AI: open or closed?

The shock sacking of Sam Altman, the founder of OpenAI, by his own board reveals the contradictions emerging in the development of ChatGPT and other ‘generative artificial intelligence’ models driving the AI revolution, writes Michael Roberts.

 

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Will AI and these language learning models (LLMs) bring wonderful new benefits to our lives, reducing hours of toil and raising our knowledge to new heights of human endeavour?; or will generative AI lead to the increased domination of humanity by machines and even greater inequality of wealth and income as the owners and controllers of AI become ‘winners take all’ while the rest of humanity is ‘left behind’?

It seems that the OpenAI board sacked their ‘guru’ leader Altman because he had ‘conflicts of interest’ ie Altman wanted to turn OpenAI into a huge money-making operation backed by big business (Microsoft is the current financial backer), while the rest of the board continued to see OpenAI as a non-profit operation aiming to spread the benefits of AI to all with proper safeguards on privacy, supervision and control.

The original aim of OpenAI was as a non-profit venture created to benefit humanity, not shareholders. But it seems that the carrot of huge profits was driving Altman to change that aim.  Even before, Altman had built a separate AI chip business that made him rich.  And under his direction, OpenAI had developed a ‘for-profit’ business arm, enabling the company to attract outside investment and commercialise its services.

As the FT put it: 

“this hybrid structure created tensions between the two “tribes” at OpenAI, as Altman called them. The safety tribe, led by chief scientist and board member Ilya Sutskever, argued that OpenAI must stick to its founding purpose and only roll out AI carefully. The commercial tribe seemed dazzled by the possibilities unleashed by ChatGPT’s success and wanted to accelerate (ie make money). The safety tribe appeared to have won out for now. “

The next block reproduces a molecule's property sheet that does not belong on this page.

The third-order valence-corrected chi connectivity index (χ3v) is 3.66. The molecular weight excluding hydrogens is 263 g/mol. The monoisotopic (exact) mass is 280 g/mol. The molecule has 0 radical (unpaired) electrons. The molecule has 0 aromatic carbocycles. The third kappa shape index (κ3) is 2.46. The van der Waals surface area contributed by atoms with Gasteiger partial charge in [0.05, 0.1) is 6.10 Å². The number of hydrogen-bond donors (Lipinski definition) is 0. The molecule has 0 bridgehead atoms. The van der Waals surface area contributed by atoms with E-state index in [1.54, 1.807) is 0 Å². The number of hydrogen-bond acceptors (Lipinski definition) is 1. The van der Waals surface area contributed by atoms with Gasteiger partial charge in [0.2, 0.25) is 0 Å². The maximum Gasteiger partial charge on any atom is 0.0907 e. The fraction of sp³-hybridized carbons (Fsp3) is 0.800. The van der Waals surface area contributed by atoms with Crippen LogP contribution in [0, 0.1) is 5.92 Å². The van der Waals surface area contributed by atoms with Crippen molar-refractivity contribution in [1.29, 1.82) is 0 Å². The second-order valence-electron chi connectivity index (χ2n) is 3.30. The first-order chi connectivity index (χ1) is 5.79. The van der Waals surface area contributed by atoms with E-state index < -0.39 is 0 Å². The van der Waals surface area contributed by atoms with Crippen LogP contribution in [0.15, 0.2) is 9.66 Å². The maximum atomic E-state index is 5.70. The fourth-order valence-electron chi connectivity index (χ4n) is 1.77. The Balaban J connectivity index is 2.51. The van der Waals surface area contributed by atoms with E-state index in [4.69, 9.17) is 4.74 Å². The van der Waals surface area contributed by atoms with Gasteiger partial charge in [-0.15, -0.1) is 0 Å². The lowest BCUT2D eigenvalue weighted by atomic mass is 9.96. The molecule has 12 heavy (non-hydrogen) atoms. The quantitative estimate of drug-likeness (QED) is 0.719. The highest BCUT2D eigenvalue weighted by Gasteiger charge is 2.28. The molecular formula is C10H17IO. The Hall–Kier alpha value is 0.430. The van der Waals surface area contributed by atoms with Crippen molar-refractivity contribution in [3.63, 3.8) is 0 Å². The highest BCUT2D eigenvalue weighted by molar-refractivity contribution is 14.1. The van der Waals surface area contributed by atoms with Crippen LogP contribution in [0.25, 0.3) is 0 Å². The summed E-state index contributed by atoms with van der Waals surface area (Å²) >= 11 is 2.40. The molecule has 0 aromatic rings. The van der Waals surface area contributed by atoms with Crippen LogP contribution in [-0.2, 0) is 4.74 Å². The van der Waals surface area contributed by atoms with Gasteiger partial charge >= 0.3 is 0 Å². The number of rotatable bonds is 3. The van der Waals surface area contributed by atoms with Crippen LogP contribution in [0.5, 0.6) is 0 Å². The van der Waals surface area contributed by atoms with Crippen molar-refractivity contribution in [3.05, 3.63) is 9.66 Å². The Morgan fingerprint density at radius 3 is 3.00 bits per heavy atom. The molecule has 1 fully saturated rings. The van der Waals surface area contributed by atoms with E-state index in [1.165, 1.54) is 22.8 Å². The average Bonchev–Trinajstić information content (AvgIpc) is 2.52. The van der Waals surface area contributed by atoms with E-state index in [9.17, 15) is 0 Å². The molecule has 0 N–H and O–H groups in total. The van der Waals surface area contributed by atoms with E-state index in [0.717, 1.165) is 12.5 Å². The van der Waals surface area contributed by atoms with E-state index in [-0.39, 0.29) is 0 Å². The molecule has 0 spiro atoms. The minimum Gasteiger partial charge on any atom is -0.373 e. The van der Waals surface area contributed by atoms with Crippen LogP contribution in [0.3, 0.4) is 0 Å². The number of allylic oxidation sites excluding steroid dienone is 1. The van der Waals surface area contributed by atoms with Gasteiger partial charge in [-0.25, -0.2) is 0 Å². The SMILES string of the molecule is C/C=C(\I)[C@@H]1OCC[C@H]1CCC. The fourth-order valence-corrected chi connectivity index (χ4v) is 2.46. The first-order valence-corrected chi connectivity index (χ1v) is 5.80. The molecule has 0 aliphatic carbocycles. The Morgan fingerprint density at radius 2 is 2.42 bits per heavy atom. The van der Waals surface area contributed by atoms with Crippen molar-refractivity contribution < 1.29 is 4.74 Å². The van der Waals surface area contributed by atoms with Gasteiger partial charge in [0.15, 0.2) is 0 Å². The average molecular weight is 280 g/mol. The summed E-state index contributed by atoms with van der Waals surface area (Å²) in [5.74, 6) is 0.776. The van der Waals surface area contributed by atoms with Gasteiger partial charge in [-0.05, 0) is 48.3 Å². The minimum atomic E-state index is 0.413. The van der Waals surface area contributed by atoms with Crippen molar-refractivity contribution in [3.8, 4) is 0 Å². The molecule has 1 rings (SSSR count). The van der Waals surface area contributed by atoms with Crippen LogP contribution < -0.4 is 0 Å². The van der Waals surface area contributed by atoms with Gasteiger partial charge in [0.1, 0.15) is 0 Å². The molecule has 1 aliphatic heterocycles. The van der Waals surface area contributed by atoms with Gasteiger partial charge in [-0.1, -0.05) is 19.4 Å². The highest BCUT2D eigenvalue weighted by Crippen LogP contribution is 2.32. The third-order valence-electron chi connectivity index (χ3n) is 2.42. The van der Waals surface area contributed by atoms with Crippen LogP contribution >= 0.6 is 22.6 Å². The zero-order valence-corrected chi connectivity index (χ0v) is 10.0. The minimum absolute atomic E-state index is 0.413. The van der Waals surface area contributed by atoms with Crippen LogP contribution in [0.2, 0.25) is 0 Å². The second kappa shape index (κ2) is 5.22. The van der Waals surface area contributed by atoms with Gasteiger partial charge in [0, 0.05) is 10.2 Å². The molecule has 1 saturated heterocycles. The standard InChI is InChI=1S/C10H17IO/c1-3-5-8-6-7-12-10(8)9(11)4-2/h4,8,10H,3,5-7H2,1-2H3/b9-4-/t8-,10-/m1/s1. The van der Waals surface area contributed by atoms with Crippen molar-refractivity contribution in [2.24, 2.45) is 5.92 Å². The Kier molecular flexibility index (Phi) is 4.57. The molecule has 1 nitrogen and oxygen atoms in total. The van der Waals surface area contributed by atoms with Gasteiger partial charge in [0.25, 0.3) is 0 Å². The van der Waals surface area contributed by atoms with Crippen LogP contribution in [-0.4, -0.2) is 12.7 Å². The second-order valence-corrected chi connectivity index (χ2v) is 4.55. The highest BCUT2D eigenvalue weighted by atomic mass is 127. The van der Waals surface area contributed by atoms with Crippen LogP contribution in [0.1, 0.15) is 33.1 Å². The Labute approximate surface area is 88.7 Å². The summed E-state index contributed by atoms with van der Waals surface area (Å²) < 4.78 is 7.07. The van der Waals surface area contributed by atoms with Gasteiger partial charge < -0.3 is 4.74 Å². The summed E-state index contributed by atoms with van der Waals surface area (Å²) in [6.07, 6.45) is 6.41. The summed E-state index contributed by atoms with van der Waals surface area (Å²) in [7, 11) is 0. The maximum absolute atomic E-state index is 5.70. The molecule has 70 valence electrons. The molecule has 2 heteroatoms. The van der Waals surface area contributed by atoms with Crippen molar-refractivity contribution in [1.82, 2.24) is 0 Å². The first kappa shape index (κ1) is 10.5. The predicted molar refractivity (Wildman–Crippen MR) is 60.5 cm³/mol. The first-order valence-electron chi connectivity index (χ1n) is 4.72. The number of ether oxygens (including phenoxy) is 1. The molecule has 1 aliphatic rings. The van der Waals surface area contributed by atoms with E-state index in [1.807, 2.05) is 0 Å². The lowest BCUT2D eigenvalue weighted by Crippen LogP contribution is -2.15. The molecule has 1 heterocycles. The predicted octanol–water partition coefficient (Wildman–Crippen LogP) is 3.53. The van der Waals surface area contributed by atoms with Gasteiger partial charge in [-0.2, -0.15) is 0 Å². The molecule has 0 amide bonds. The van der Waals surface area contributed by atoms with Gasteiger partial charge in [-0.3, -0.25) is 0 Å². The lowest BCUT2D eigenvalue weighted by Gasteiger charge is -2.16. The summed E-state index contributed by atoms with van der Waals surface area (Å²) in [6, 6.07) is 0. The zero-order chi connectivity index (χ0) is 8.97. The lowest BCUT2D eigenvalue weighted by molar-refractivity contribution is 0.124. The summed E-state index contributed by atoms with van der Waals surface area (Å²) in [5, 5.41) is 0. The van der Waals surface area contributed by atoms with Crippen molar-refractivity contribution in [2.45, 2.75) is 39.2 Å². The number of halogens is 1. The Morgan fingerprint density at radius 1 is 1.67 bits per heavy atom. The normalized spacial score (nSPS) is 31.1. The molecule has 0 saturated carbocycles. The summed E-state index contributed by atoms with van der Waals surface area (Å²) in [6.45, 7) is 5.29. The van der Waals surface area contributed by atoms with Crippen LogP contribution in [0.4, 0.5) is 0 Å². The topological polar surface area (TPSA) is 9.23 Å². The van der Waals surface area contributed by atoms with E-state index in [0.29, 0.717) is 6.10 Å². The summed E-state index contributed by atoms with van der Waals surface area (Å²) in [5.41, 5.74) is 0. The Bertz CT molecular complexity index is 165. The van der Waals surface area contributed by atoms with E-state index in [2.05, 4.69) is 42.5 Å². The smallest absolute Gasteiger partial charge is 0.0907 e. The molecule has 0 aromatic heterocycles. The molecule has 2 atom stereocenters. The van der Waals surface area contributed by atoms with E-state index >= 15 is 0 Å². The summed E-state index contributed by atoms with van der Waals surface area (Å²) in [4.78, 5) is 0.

Altman is not a scientist, but it seems he is a great ideas man, an entrepreneur in the Bill Gates tradition (with Microsoft).  Under Altman, OpenAI has been transformed in eight years from a non-profit research outfit into a company reportedly generating $1bn of annual revenue. Customers range from Morgan Stanley to Estée Lauder, Carlyle and PwC.

The success has made Altman the de facto ambassador for the AI industry, despite his lack of a scientific background. Earlier this year, he embarked on a global tour, meeting world leaders, start-ups and regulators in multiple countries. Altman spoke at the Apec Asia-Pacific regional summit in San Francisco just a day before he was sacked.

Altman apparently has “a ferocious ambition and ability to corral support”. He has been described as “deeply, deeply competitive” and a “mastermind”, with one acquaintance saying there is no one better at knowing how to amass power.  As a result, he has a ‘cult’ following among his 700-plus employees most of whom signed a letter demanding his re-instatement and the resignation of the safety tribe on the board. 

OpenAI has lost half a billion dollars in developing ChatGPT, so it was about to launch a sale of shares worth $86bn before the split on the board.  That would have continued the non-profit approach.  Now with Altman and others joining Microsoft as employees, it seems that the OpenAI may be swallowed up by Microsoft for a pittance and so end the company’s ‘non-profit’ mission.

What all this shows is that those who think that the AI revolution and information technology will be developed by capitalist companies for the benefit of all are being deluded.  Profit comes first and last – whatever the impact on safety, security and jobs that AI technology has on humanity over the next few decades.

Some fear that AI will become ‘God-like’ ie a superintelligence developing autonomously, without human supervision and eventually controlling humanity.  So far, AI and LLMs do not exhibit such ‘superintelligence’ and, as I have argued in previous posts, cannot replace the imaginative power of human thinking.  But they can hugely increase productivity, lower hours of toil and develop new and better ways of solving problems if put to social use.

What is clear is that AI development should not be in the hands of ‘ambitious’ entrepreneurs like Altman or controlled by the mega tech giants like Microsoft.  What is needed is an international, non-commercial research institute akin to Cern in nuclear physics. If anything requires public ownership and democratic control in the 21st century, it is AI.


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Michael Roberts worked in the City of London as an economist for over 40 years. He has closely observed the machinations of global capitalism from within the dragon’s den. At the same time, he was a political activist in the labour movement for decades. Since retiring, he has written several books. The Great Recession – a Marxist view (2009); The Long Depression (2016); Marx 200: a review of Marx’s economics (2018): and jointly with Guglielmo Carchedi as editors of World in Crisis (2018). He has published numerous papers in various academic economic journals and articles in leftist publications.

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